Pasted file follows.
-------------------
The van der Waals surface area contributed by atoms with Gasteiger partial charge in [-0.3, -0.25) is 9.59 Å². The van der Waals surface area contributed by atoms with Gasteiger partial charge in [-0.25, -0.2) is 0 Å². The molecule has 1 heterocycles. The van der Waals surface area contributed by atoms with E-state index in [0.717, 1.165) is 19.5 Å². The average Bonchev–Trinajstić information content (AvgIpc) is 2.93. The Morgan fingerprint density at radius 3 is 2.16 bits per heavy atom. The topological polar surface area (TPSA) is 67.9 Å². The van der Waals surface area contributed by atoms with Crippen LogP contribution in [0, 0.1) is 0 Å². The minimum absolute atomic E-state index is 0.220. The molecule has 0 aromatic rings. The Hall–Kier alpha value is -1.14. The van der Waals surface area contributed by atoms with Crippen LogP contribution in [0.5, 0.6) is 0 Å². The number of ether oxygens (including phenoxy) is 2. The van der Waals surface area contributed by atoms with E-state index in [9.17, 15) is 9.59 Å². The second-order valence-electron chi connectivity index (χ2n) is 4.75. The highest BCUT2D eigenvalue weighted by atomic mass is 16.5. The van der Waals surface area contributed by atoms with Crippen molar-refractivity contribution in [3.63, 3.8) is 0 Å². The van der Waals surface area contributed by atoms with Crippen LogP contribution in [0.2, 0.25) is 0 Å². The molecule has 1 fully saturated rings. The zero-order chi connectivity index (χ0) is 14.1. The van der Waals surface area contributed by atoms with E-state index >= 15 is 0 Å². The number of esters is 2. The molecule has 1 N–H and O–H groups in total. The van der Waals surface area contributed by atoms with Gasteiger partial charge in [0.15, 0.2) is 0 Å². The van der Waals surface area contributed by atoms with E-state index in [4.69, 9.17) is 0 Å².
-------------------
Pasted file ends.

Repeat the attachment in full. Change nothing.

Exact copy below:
The van der Waals surface area contributed by atoms with Gasteiger partial charge in [-0.3, -0.25) is 9.59 Å². The van der Waals surface area contributed by atoms with Gasteiger partial charge in [-0.25, -0.2) is 0 Å². The molecule has 1 heterocycles. The van der Waals surface area contributed by atoms with E-state index in [0.717, 1.165) is 19.5 Å². The average Bonchev–Trinajstić information content (AvgIpc) is 2.93. The Morgan fingerprint density at radius 3 is 2.16 bits per heavy atom. The topological polar surface area (TPSA) is 67.9 Å². The van der Waals surface area contributed by atoms with Crippen LogP contribution in [0, 0.1) is 0 Å². The minimum absolute atomic E-state index is 0.220. The molecule has 0 aromatic rings. The Hall–Kier alpha value is -1.14. The van der Waals surface area contributed by atoms with Crippen LogP contribution in [0.5, 0.6) is 0 Å². The number of ether oxygens (including phenoxy) is 2. The van der Waals surface area contributed by atoms with E-state index in [9.17, 15) is 9.59 Å². The second-order valence-electron chi connectivity index (χ2n) is 4.75. The highest BCUT2D eigenvalue weighted by atomic mass is 16.5. The van der Waals surface area contributed by atoms with Crippen molar-refractivity contribution in [3.63, 3.8) is 0 Å². The van der Waals surface area contributed by atoms with Crippen LogP contribution in [0.2, 0.25) is 0 Å². The molecule has 1 fully saturated rings. The zero-order chi connectivity index (χ0) is 14.1. The van der Waals surface area contributed by atoms with E-state index >= 15 is 0 Å². The number of esters is 2. The molecule has 1 N–H and O–H groups in total. The van der Waals surface area contributed by atoms with Gasteiger partial charge in [0.15, 0.2) is 0 Å². The van der Waals surface area contributed by atoms with E-state index in [4.69, 9.17) is 0 Å².